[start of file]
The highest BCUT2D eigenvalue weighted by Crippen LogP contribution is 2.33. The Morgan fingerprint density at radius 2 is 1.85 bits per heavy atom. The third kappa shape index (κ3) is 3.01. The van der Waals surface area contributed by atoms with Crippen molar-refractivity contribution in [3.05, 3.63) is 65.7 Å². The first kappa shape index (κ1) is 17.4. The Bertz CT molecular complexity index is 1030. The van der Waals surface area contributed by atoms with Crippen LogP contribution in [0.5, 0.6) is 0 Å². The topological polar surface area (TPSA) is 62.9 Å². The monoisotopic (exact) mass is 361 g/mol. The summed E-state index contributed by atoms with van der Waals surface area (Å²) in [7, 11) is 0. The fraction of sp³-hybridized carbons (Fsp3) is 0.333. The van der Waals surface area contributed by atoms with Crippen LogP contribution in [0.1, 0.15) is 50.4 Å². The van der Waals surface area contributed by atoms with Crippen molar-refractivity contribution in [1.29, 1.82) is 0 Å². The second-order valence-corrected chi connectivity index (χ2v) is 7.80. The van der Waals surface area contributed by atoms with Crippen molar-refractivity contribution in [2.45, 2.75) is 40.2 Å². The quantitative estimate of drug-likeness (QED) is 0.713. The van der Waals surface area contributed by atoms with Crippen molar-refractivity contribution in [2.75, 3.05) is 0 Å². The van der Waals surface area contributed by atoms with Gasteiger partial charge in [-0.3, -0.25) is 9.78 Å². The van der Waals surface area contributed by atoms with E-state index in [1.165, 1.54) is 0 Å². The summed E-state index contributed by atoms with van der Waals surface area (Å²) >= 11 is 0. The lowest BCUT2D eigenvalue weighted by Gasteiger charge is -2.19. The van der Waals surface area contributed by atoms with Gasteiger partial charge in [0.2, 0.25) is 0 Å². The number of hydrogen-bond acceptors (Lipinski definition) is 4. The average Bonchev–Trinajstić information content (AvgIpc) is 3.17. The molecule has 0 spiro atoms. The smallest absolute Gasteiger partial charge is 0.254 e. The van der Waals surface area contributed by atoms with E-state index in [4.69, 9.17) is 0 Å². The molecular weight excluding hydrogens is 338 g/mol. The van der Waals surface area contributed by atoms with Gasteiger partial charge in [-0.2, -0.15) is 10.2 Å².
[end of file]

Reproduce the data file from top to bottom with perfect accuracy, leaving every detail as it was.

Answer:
The highest BCUT2D eigenvalue weighted by Crippen LogP contribution is 2.33. The Morgan fingerprint density at radius 2 is 1.85 bits per heavy atom. The third kappa shape index (κ3) is 3.01. The van der Waals surface area contributed by atoms with Crippen molar-refractivity contribution in [3.05, 3.63) is 65.7 Å². The first kappa shape index (κ1) is 17.4. The Bertz CT molecular complexity index is 1030. The van der Waals surface area contributed by atoms with Crippen LogP contribution in [0.5, 0.6) is 0 Å². The topological polar surface area (TPSA) is 62.9 Å². The monoisotopic (exact) mass is 361 g/mol. The summed E-state index contributed by atoms with van der Waals surface area (Å²) in [7, 11) is 0. The fraction of sp³-hybridized carbons (Fsp3) is 0.333. The van der Waals surface area contributed by atoms with Crippen LogP contribution in [0.1, 0.15) is 50.4 Å². The van der Waals surface area contributed by atoms with Crippen molar-refractivity contribution in [1.29, 1.82) is 0 Å². The second-order valence-corrected chi connectivity index (χ2v) is 7.80. The van der Waals surface area contributed by atoms with Crippen molar-refractivity contribution in [2.45, 2.75) is 40.2 Å². The quantitative estimate of drug-likeness (QED) is 0.713. The van der Waals surface area contributed by atoms with Crippen molar-refractivity contribution in [2.75, 3.05) is 0 Å². The van der Waals surface area contributed by atoms with Gasteiger partial charge in [-0.3, -0.25) is 9.78 Å². The van der Waals surface area contributed by atoms with E-state index in [1.165, 1.54) is 0 Å². The summed E-state index contributed by atoms with van der Waals surface area (Å²) >= 11 is 0. The lowest BCUT2D eigenvalue weighted by Gasteiger charge is -2.19. The van der Waals surface area contributed by atoms with Gasteiger partial charge in [0.2, 0.25) is 0 Å². The number of hydrogen-bond acceptors (Lipinski definition) is 4. The average Bonchev–Trinajstić information content (AvgIpc) is 3.17. The molecule has 0 spiro atoms. The smallest absolute Gasteiger partial charge is 0.254 e. The van der Waals surface area contributed by atoms with E-state index in [4.69, 9.17) is 0 Å². The molecular weight excluding hydrogens is 338 g/mol. The van der Waals surface area contributed by atoms with Gasteiger partial charge in [-0.2, -0.15) is 10.2 Å².